It's no secret that mobile technologies and devices are playing an increasingly critical role in today's workplace. In truth, many businesses have already gone completely wireless — replacing traditional landlines and desktop PCs with smartphones, laptops and tablets.
However, many users are finding a lack of ability to make even simple phone calls while in the workplace. Users are growing increasingly frustrated with their carrier as they are not able to get service everywhere — as much as 60 percent of subscribers have complained about poor mobile service at work by one report.
For those in human resources, sales or other jobs where being connected is critical, this is a real issue as for many a dropped call can mean a lost sale.
"It's extremely important," said Fernando Rosa, deputy director of HEDCO, Inc. in Hartford. "It is a nuisance; I keep talking not realizing nobody is listening."
Rosa says that he encounters Internet service disruptions on a regular basis in his office on Lewis Street, in an older building with a brick exterior.
Providing cost-effective coverage in buildings has always been difficult for mobile service providers as penetrating buildings successfully proves difficult with signal strength significantly degrading when traveling through walls and windows.
This problem is now being compounded by the fact that the wireless push has also placed strain on the airwaves that the data travels on — spectrum — which some say is now nearing capacity.
With mobile usage showing no signs of slowing — carriers will be expected to deliver 25 times more capacity within the next five years, according to one study — many feel this has the potential to become a major headache — for everyone.
Some in-building coverage solutions exist, perhaps most prominent being Distributed Antenna Systems. But, due to the large time and expense required, these have been targeted mostly at the largest corporations.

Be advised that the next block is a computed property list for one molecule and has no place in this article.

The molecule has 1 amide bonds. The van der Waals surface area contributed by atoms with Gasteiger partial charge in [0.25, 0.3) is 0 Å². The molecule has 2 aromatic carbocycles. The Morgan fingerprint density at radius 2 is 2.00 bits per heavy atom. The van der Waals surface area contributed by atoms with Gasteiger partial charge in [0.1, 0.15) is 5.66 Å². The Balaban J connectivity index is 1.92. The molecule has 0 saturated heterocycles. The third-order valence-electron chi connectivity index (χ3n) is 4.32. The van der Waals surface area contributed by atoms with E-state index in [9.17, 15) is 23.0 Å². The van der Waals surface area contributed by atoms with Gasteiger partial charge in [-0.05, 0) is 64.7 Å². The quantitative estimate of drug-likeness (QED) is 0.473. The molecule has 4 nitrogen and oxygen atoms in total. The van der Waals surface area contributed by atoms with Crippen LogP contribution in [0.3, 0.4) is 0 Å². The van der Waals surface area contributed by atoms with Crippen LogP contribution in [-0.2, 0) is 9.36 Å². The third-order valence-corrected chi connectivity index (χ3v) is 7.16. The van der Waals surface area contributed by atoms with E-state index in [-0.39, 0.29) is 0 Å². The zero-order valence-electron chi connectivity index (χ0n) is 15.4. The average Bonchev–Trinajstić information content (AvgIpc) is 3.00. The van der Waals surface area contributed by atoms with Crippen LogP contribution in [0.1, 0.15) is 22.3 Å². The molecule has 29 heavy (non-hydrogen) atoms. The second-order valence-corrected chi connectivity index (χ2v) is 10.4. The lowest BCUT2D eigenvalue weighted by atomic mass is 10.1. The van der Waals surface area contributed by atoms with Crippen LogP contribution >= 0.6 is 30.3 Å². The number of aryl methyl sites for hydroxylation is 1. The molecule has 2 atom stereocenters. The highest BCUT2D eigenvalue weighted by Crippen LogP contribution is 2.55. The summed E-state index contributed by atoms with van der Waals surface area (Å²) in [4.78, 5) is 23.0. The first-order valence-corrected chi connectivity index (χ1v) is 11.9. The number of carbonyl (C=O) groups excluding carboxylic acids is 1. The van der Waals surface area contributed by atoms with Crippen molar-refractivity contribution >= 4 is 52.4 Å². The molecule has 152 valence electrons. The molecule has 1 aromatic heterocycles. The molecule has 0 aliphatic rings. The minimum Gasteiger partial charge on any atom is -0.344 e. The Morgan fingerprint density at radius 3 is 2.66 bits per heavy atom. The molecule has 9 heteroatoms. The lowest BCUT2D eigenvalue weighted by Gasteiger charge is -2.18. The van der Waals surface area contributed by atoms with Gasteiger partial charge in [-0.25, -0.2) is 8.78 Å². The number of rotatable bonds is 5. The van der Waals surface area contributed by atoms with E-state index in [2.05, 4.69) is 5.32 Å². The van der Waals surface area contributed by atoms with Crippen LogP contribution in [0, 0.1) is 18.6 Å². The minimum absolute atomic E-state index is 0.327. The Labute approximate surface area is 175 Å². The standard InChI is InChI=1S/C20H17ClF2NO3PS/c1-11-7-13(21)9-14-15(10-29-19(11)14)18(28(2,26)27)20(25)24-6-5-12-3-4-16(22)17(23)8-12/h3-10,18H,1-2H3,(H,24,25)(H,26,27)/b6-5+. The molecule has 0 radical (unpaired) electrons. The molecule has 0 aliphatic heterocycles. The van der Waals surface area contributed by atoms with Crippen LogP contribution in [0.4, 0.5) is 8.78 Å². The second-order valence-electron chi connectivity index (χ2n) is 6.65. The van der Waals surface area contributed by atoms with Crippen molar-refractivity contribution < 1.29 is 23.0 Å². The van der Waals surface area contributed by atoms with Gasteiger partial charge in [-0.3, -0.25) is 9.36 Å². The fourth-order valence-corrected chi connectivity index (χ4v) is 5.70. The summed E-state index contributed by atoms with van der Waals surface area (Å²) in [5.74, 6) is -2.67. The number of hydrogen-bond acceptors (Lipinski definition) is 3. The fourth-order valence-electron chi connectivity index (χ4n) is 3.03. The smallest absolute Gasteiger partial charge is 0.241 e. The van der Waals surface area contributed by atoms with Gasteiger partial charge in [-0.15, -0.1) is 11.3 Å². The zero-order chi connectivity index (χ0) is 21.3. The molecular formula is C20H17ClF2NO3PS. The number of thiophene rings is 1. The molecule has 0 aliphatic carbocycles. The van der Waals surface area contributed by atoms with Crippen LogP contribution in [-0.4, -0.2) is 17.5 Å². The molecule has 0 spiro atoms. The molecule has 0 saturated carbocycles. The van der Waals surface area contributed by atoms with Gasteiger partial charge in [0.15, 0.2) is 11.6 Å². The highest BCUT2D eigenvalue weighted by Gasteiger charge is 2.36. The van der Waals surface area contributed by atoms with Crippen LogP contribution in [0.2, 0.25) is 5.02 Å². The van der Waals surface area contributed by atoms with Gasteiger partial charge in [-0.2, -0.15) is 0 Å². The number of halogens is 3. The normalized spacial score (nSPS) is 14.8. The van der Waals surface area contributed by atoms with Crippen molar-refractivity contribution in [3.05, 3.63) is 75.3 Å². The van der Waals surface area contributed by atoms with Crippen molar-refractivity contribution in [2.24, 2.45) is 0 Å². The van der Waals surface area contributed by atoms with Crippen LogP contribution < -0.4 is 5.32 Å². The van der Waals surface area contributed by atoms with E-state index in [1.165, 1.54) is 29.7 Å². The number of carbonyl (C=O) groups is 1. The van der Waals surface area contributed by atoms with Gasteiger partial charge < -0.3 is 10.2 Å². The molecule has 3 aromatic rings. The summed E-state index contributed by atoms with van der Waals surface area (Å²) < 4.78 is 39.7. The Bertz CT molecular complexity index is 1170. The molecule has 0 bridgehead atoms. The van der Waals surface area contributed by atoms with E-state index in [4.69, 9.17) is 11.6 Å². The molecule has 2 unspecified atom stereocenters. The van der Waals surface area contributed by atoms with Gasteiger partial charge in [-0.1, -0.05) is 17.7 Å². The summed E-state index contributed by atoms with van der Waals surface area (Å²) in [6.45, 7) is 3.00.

But, now there exists the real possibility that the answer to these really big problems might actually be very small — as in small cells.
Commonly known as femtocells, small cell technology involves the placement of tiny cell towers in homes or businesses. Femtocells allow carriers to improve cellular coverage and capacity where their customers use it the most, lowering turnover and improving their revenue opportunity.
Being so new to the market, enterprise small cell pricing varies, but many carriers offer the device for around $150 plus a monthly fee. Some may subsidize the cost more but have higher monthly fees and a longer contract.
Alacatel-Lucent, a major player in this market with more than 36 signed commercial deployment agreements with operators around the world and over 20 ongoing trials, boasts a 9360 Small Cell solution which enables easy "plug and play" capability. The user buys the device, plugs in power and an Ethernet connection to their DSL or cable modem, and allows about 15-30 minutes of time to configure. That's it; the femtocell is then ready to use.
So, what's in it for the end user?
"In short, better coverage and capacity," says Chris Kapuscinski, senior marketing manager in the Wireless Business Group at Alcatel-Lucent. "Traditional macro cellular signals may not penetrate to all areas within a building, especially in underground areas such as basements. Femtocells bring that cellular transmission closer to the user and subsequently increase the user's ability to use their mobile device throughout their home or office."
Kapuscinski said femtocells allow for seamless handover to the macro environment, meaning a person who starts a voice call at home can leave home, get in the car, and drive to work without losing their connection.